About a week before jury selection was set to begin, a federal judge substantially delayed the start of the public corruption trial against former state Sen. Thomas L. Bromwell Sr. and his wife, pointing to "irreconcilable conflicts of interest" among the couple's attorneys.
The unexplained departure of the Bromwells' attorneys days before the long-scheduled trial was to start left the schedule of the case in flux. Prosecutors, defense attorneys and the judge all declined to provide details about why the defense lawyers left the case so abruptly.
U.S. District Judge J. Frederick Motz wrote in his one-page order that the trial will begin in the fall after the couple finds new legal representation.
"The hearing on pending motions will likewise be postponed until after new counsel has entered their appearance on behalf of the Bromwells and have had an opportunity to review the motions and prepare their arguments," Motz wrote.
According to a separate order issued yesterday by Motz, the question of conflict was raised in sealed court papers as early as Dec. 6. In the same set of documents, the Bromwells' attorneys filed a motion to try to exclude the contents of an FBI interview report on the conflict issue.
Motz wrote yesterday that he has no intention of unsealing those documents in the near future.
In a sweeping 80-page indictment in October 2005, federal prosecutors accused Bromwell, 58, of accepting bribes from a local construction company executive in exchange for help of the ex-politician in securing publicly funded contracts.
His wife, Mary Patricia Bromwell, 43, is accused of accepting a salary for a no-show job at a subcontractor controlled by the same construction company, Poole and Kent, in return for her husband's influence.
The Bromwells have denied the charges. If convicted, each could be sentenced to decades in prison.
Bromwell, the Democrat who represented Baltimore County in the General Assembly for 23 years, was originally represented by attorneys Robert Schulman and Joshua Treem of the Baltimore law firm of Schulman, Treem Kaminkow, Gilden & Ravenell. His wife, Mary Patricia, had her own attorney, Gerard P. Martin of Rosenberg, Martin Greenberg, also a Baltimore firm.
Then, without public notice or explanation, Schulman dropped out of the case. About the same time, Treem and Martin switched clients.
None of the attorneys commented yesterday on the reason behind the switch or the reasons for leaving the case.
"We are doing our best to make sure that Tom and Mary Pat get what they deserve - a first-class team of lawyers to guide them through this ordeal," Gerald Martin, who last represented the former senator, said in an e-mail yesterday.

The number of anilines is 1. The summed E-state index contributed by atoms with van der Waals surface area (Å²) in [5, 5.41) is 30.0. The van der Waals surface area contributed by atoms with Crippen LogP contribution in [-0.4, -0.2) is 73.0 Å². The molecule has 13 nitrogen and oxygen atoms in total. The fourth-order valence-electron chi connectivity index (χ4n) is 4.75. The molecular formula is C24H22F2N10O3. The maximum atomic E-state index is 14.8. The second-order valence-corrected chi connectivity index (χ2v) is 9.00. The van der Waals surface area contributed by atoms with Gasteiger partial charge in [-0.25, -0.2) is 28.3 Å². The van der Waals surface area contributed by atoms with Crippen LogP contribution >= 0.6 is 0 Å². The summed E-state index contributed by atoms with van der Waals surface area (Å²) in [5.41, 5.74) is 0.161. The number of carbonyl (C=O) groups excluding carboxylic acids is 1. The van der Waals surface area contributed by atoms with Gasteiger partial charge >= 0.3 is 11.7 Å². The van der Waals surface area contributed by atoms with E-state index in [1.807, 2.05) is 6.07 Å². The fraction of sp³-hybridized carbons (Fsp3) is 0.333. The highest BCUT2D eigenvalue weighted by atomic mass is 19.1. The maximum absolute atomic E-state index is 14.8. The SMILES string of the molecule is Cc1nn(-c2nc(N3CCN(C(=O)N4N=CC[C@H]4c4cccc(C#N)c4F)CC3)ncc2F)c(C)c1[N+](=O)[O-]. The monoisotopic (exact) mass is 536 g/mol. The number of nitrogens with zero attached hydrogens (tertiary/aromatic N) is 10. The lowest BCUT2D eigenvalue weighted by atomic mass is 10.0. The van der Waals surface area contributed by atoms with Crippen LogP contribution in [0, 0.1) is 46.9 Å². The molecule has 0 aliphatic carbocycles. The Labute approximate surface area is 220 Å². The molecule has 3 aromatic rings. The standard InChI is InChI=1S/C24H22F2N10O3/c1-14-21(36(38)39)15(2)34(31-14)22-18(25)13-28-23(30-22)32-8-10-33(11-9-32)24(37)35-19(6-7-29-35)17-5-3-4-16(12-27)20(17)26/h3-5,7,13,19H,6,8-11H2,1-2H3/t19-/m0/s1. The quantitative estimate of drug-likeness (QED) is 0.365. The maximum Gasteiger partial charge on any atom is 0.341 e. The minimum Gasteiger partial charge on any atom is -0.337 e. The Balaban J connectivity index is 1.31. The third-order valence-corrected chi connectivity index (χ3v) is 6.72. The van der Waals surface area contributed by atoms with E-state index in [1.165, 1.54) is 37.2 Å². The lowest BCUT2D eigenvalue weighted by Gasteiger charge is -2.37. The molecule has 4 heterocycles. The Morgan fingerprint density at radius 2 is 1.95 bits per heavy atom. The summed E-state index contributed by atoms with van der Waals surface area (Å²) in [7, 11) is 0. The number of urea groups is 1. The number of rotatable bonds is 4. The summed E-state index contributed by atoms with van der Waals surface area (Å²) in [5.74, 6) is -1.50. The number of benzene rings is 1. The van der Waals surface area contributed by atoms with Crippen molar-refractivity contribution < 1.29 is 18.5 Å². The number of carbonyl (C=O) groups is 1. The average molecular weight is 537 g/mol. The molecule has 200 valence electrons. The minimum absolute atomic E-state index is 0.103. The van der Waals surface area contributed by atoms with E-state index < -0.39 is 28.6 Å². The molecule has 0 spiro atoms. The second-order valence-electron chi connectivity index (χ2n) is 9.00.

Maryland U.S. Attorney Rod J. Rosenstein said he was disappointed by the news because his prosecutors were ready to proceed to trial.
Abraham A. Dash, a professor who teaches criminal procedure at the University of Maryland School of Law, said there were many reasons why a federal judge would allow defense attorneys to leave a case on the eve of trial.
But Dash also said that judges do everything in their power to keep defense attorney in the case. "It's got to be extraordinary circumstances," Dash said. "He's not going to let these lawyers leave for just any reason."
The trial had already been delayed twice before because of a conflict in the judge's schedule and a death in the family of one of the attorneys
Seven defendants, including W. David Stoffregen, the former president of Poole and Kent, have already pleaded guilty and are expected to testify against the Bromwells.
The trial is expected to last at least two months.
In a separate development yesterday, Motz outlined which secret documents in the case he intended to unseal on Tuesday. Lawyers for The Sun asked Motz last week to unseal all the documents.
Among the documents expected to be released is a motion filed by federal prosecutors about secret tapes made of Bromwell by informants.
The order issued by Motz yesterday raises new issues in the case.
Defense attorneys filed a sealed motion Feb. 26 asking the judge to dismiss the indictment against the Bromwells because of "prosecutorial misconduct."
It was unclear yesterday the true nature of the motion or how the judge ruled.
While he declined to describe the substance of the still-sealed document, Rosenstein said last night that "when documents are unsealed, it will become crystal clear that there was no misconduct by prosecutors."